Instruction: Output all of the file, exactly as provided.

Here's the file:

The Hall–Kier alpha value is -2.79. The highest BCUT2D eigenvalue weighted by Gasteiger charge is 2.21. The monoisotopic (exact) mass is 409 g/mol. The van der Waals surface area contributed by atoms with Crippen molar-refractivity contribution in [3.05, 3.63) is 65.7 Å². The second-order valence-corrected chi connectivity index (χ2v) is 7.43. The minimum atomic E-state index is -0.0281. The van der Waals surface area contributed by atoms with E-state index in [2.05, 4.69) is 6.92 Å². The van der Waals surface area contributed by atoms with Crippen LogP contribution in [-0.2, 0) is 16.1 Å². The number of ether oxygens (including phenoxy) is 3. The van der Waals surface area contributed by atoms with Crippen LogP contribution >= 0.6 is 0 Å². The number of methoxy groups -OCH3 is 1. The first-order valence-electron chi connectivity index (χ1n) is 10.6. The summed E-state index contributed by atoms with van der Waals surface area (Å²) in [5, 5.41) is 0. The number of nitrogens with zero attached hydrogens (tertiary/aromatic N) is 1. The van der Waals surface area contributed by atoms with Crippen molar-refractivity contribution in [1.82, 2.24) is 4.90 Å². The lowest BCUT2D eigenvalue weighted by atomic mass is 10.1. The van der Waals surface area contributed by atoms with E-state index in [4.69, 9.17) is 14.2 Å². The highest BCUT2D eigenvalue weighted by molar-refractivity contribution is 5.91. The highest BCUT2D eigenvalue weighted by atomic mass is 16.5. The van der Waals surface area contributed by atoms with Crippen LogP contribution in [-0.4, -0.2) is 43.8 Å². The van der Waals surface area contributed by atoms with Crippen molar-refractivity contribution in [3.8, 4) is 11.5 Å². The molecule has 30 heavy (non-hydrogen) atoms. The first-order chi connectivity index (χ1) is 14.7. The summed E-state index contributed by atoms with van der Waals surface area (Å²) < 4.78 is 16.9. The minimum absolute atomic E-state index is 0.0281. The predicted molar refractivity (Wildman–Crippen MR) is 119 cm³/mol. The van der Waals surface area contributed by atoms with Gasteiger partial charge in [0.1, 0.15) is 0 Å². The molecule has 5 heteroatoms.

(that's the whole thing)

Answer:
The Hall–Kier alpha value is -2.79. The highest BCUT2D eigenvalue weighted by Gasteiger charge is 2.21. The monoisotopic (exact) mass is 409 g/mol. The van der Waals surface area contributed by atoms with Crippen molar-refractivity contribution in [3.05, 3.63) is 65.7 Å². The second-order valence-corrected chi connectivity index (χ2v) is 7.43. The minimum atomic E-state index is -0.0281. The van der Waals surface area contributed by atoms with E-state index in [2.05, 4.69) is 6.92 Å². The van der Waals surface area contributed by atoms with Crippen LogP contribution in [-0.2, 0) is 16.1 Å². The number of ether oxygens (including phenoxy) is 3. The van der Waals surface area contributed by atoms with Crippen LogP contribution >= 0.6 is 0 Å². The number of methoxy groups -OCH3 is 1. The first-order valence-electron chi connectivity index (χ1n) is 10.6. The summed E-state index contributed by atoms with van der Waals surface area (Å²) in [5, 5.41) is 0. The number of nitrogens with zero attached hydrogens (tertiary/aromatic N) is 1. The van der Waals surface area contributed by atoms with Crippen molar-refractivity contribution in [1.82, 2.24) is 4.90 Å². The lowest BCUT2D eigenvalue weighted by atomic mass is 10.1. The van der Waals surface area contributed by atoms with E-state index in [4.69, 9.17) is 14.2 Å². The highest BCUT2D eigenvalue weighted by molar-refractivity contribution is 5.91. The highest BCUT2D eigenvalue weighted by atomic mass is 16.5. The van der Waals surface area contributed by atoms with Crippen LogP contribution in [-0.4, -0.2) is 43.8 Å². The van der Waals surface area contributed by atoms with Crippen molar-refractivity contribution in [3.8, 4) is 11.5 Å². The molecule has 30 heavy (non-hydrogen) atoms. The first-order chi connectivity index (χ1) is 14.7. The summed E-state index contributed by atoms with van der Waals surface area (Å²) < 4.78 is 16.9. The minimum absolute atomic E-state index is 0.0281. The predicted molar refractivity (Wildman–Crippen MR) is 119 cm³/mol. The van der Waals surface area contributed by atoms with Gasteiger partial charge in [0.1, 0.15) is 0 Å². The molecule has 5 heteroatoms.